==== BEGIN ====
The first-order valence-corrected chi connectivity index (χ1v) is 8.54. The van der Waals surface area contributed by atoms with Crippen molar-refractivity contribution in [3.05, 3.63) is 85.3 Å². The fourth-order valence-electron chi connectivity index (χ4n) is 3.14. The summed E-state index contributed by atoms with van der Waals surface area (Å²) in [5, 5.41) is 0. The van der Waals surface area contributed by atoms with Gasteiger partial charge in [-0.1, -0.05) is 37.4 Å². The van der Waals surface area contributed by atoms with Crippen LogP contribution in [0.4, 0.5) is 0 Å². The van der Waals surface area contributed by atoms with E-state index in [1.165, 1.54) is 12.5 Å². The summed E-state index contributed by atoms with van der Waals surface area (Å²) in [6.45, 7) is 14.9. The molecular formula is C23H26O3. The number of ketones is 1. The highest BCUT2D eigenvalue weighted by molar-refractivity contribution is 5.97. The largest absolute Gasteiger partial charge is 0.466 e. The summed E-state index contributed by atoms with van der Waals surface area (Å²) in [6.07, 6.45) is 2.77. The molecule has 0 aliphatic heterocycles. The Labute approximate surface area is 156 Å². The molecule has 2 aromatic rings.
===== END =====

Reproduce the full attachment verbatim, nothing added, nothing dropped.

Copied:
The first-order valence-corrected chi connectivity index (χ1v) is 8.54. The van der Waals surface area contributed by atoms with Crippen molar-refractivity contribution in [3.05, 3.63) is 85.3 Å². The fourth-order valence-electron chi connectivity index (χ4n) is 3.14. The summed E-state index contributed by atoms with van der Waals surface area (Å²) in [5, 5.41) is 0. The van der Waals surface area contributed by atoms with Gasteiger partial charge in [-0.1, -0.05) is 37.4 Å². The van der Waals surface area contributed by atoms with Crippen LogP contribution in [0.4, 0.5) is 0 Å². The van der Waals surface area contributed by atoms with E-state index in [1.165, 1.54) is 12.5 Å². The summed E-state index contributed by atoms with van der Waals surface area (Å²) in [6.45, 7) is 14.9. The molecular formula is C23H26O3. The number of ketones is 1. The highest BCUT2D eigenvalue weighted by molar-refractivity contribution is 5.97. The largest absolute Gasteiger partial charge is 0.466 e. The summed E-state index contributed by atoms with van der Waals surface area (Å²) in [6.07, 6.45) is 2.77. The molecule has 0 aliphatic heterocycles. The Labute approximate surface area is 156 Å². The molecule has 2 aromatic rings.